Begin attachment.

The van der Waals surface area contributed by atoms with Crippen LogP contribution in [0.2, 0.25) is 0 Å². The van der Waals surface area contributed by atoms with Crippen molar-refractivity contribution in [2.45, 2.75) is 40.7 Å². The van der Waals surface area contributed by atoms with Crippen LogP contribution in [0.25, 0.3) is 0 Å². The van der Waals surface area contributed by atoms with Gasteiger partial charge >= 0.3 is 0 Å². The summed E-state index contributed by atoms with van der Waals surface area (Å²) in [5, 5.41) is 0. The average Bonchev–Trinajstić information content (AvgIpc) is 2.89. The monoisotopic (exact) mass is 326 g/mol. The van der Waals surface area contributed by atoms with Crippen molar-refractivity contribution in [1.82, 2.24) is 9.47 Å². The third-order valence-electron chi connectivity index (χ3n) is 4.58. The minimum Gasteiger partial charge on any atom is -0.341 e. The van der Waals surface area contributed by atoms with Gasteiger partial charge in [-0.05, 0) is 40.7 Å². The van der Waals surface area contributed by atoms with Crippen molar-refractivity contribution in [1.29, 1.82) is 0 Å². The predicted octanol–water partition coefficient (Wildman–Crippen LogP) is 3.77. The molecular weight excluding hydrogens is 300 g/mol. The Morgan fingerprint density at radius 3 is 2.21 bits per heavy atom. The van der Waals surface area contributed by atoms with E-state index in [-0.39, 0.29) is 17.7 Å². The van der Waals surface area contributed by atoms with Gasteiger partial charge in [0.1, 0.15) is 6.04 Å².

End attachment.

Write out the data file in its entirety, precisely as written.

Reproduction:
The van der Waals surface area contributed by atoms with Crippen LogP contribution in [0.2, 0.25) is 0 Å². The van der Waals surface area contributed by atoms with Crippen molar-refractivity contribution in [2.45, 2.75) is 40.7 Å². The van der Waals surface area contributed by atoms with Crippen LogP contribution in [0.25, 0.3) is 0 Å². The van der Waals surface area contributed by atoms with Gasteiger partial charge >= 0.3 is 0 Å². The summed E-state index contributed by atoms with van der Waals surface area (Å²) in [5, 5.41) is 0. The average Bonchev–Trinajstić information content (AvgIpc) is 2.89. The monoisotopic (exact) mass is 326 g/mol. The van der Waals surface area contributed by atoms with Crippen molar-refractivity contribution in [1.82, 2.24) is 9.47 Å². The third-order valence-electron chi connectivity index (χ3n) is 4.58. The minimum Gasteiger partial charge on any atom is -0.341 e. The van der Waals surface area contributed by atoms with Gasteiger partial charge in [-0.05, 0) is 40.7 Å². The van der Waals surface area contributed by atoms with Crippen molar-refractivity contribution in [1.29, 1.82) is 0 Å². The predicted octanol–water partition coefficient (Wildman–Crippen LogP) is 3.77. The molecular weight excluding hydrogens is 300 g/mol. The Morgan fingerprint density at radius 3 is 2.21 bits per heavy atom. The van der Waals surface area contributed by atoms with E-state index in [-0.39, 0.29) is 17.7 Å². The van der Waals surface area contributed by atoms with Gasteiger partial charge in [0.1, 0.15) is 6.04 Å².